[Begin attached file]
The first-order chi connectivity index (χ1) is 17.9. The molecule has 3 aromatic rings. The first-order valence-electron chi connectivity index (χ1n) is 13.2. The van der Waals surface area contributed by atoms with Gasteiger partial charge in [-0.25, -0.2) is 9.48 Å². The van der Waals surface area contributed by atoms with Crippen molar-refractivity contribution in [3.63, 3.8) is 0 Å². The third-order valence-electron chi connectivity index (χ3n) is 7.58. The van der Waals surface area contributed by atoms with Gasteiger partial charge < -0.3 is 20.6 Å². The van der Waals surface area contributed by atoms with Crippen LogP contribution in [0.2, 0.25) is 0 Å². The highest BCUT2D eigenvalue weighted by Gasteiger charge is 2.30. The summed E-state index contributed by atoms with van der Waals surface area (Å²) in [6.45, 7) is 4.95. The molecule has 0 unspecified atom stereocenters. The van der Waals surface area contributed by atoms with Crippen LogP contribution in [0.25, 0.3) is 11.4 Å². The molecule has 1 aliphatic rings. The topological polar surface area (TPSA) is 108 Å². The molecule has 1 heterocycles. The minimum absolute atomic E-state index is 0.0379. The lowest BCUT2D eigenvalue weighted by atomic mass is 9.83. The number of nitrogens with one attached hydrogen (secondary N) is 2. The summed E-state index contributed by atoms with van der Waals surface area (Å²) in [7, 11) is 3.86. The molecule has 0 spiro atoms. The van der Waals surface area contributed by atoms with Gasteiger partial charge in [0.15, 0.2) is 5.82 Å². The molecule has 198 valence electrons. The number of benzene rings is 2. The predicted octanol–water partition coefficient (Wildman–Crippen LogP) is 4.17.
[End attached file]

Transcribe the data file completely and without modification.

The first-order chi connectivity index (χ1) is 17.9. The molecule has 3 aromatic rings. The first-order valence-electron chi connectivity index (χ1n) is 13.2. The van der Waals surface area contributed by atoms with Gasteiger partial charge in [-0.25, -0.2) is 9.48 Å². The van der Waals surface area contributed by atoms with Crippen molar-refractivity contribution in [3.63, 3.8) is 0 Å². The third-order valence-electron chi connectivity index (χ3n) is 7.58. The van der Waals surface area contributed by atoms with Gasteiger partial charge < -0.3 is 20.6 Å². The van der Waals surface area contributed by atoms with Crippen LogP contribution in [0.2, 0.25) is 0 Å². The highest BCUT2D eigenvalue weighted by Gasteiger charge is 2.30. The summed E-state index contributed by atoms with van der Waals surface area (Å²) in [6.45, 7) is 4.95. The molecule has 0 unspecified atom stereocenters. The van der Waals surface area contributed by atoms with Crippen LogP contribution in [0.25, 0.3) is 11.4 Å². The molecule has 1 aliphatic rings. The topological polar surface area (TPSA) is 108 Å². The molecule has 1 heterocycles. The minimum absolute atomic E-state index is 0.0379. The lowest BCUT2D eigenvalue weighted by atomic mass is 9.83. The number of nitrogens with one attached hydrogen (secondary N) is 2. The summed E-state index contributed by atoms with van der Waals surface area (Å²) in [7, 11) is 3.86. The molecule has 0 spiro atoms. The van der Waals surface area contributed by atoms with Gasteiger partial charge in [0.15, 0.2) is 5.82 Å². The molecule has 198 valence electrons. The number of benzene rings is 2. The predicted octanol–water partition coefficient (Wildman–Crippen LogP) is 4.17.